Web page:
Pfizer (PFE) said it had acquired privately-held gene therapy developer Bamboo Therapeutics in a deal worth up to $645 million to boost its presence in the treatment of rare diseases.
Research into gene therapy, which aims to insert corrective genes into malfunctioning cells, goes back a quarter of a century, but the field has experienced multiple setbacks and been plagued by safety concerns.
However, the discovery of better ways to carry replacement genes into cells is building optimism.
The U.S. Food and Drug Administration has yet to approve any gene therapies, but Europe has approved two – a treatment from GlaxoSmithKline for a rare immune disorder in babies and one from uniQure (QURE) NV for a serious blood condition.
Genetic material can be delivered to the cells by a variety of means, most frequently using a viral vector.
Bamboo was formed in 2014 to advance the work of Dr. Richard Jude Samulski, who is considered a pioneer in the field after he became the first to realize the potential of using adeno-associated virus’s (AAV) as a vehicle to replace a defective gene with a healthy gene.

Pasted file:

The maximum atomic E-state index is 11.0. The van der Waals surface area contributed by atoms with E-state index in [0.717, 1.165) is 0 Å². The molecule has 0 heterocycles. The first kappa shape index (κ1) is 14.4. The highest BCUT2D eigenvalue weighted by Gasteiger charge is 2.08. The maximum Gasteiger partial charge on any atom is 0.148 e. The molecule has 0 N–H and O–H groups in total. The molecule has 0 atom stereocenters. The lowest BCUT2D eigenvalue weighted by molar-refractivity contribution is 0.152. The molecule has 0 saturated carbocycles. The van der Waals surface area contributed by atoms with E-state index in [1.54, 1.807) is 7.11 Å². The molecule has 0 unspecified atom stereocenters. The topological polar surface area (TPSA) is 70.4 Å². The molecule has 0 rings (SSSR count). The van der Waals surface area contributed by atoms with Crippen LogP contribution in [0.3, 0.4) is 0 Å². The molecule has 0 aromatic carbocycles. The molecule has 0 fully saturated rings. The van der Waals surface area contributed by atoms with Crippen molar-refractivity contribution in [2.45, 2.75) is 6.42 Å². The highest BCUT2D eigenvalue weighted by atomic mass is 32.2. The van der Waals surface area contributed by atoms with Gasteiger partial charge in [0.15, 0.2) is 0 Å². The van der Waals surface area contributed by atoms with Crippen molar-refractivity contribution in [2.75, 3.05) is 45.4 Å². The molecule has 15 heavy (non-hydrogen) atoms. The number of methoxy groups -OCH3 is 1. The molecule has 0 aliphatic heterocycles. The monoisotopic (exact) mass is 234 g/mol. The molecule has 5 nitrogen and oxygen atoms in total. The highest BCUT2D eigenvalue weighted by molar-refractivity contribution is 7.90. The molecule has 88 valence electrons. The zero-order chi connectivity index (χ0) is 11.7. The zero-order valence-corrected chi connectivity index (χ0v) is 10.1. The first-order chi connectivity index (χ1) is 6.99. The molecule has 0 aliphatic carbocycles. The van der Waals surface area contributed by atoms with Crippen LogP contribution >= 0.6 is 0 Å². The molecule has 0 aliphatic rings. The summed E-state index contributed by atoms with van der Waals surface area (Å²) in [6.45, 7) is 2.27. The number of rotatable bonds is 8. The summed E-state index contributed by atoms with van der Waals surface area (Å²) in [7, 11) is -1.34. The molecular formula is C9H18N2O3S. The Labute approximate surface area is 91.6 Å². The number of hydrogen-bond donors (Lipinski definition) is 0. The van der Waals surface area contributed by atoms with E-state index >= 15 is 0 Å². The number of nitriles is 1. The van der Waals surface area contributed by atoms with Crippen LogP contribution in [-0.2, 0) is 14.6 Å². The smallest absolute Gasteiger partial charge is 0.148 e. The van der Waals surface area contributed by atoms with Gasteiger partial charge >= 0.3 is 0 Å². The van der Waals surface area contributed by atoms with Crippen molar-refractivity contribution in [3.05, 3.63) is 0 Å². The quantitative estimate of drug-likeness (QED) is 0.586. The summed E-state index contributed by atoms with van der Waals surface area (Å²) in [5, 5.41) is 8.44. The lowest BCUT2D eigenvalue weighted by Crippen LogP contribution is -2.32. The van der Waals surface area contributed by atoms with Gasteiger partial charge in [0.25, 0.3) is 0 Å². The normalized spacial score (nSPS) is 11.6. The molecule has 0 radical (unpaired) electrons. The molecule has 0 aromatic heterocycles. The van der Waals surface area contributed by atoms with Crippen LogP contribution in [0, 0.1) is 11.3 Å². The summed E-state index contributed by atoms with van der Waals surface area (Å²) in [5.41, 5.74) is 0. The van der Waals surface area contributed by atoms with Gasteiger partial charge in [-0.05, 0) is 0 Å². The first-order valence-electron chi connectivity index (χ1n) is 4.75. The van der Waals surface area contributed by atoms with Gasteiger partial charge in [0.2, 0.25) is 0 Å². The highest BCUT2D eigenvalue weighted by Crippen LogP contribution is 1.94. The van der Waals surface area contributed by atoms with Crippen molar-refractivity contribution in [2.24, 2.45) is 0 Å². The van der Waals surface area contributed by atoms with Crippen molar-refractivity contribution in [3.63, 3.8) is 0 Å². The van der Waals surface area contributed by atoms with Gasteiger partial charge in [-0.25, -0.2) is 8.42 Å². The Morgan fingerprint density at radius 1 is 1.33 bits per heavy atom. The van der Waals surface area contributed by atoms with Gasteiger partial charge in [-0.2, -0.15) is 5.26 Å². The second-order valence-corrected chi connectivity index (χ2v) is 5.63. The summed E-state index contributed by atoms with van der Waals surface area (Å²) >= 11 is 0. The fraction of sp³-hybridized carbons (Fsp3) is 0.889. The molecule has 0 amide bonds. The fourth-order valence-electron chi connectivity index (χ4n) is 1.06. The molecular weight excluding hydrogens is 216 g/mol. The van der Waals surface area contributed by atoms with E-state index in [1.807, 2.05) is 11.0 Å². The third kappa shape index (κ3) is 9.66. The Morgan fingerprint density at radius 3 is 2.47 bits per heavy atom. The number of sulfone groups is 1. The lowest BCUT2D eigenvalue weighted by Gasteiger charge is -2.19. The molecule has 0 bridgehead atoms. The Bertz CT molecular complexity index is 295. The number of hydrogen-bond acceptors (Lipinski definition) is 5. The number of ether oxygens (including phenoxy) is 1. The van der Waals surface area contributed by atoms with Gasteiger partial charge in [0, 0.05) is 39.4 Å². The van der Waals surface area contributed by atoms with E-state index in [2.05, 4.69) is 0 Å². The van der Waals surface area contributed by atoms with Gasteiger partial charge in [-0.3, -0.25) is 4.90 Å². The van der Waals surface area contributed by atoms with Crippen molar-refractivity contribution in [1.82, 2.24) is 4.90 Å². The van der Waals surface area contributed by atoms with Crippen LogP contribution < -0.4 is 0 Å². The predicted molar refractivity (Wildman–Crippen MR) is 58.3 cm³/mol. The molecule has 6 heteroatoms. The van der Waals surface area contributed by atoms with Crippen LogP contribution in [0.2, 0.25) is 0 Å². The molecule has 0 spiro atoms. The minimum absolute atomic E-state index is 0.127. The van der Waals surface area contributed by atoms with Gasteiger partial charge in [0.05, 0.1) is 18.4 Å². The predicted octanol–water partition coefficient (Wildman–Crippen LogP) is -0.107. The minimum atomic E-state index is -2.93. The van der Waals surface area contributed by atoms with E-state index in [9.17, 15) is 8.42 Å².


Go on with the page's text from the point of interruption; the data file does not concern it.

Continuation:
Through the acquisition, Pfizer will gain access to Bamboo’s experimental gene therapies for rare diseases such as Duchenne Muscular Dystrophy (DMD), giant axonal neuropathy (GAN), Friedreich ataxia (FA) and Canavan disease.
Focused on neurological and neuromuscular diseases, Bamboo’s drugs are still in the preclinical or early stages of development. Pfizer is paying the Chapel Hill, North Carolina-based company $150 million upfront, and Bamboo stands to make $495 million in milestone payments.
Pfizer has been investing in gene therapies – touted as a one-time cure for intractable and expensive-to-treat diseases – in recent years.
In 2014, the drugmaker entered into a collaboration with Philadelphia-based Spark Therapeutics to develop SPK-9001, a gene therapy for hemophilia B.
Earlier this year, Pfizer signed a collaboration and license agreement with Emeryville, California-based 4D Molecular Therapeutics to develop targeted vectors for cardiac disease.
Other big drugmakers have made similar investments. Bristol-Myers Squibb (BMY) has a tie-up with uniQure to develop gene therapies for heart diseases, while Celgene (CELGZ) has teamed up with bluebird bio (BLUE) for cancer.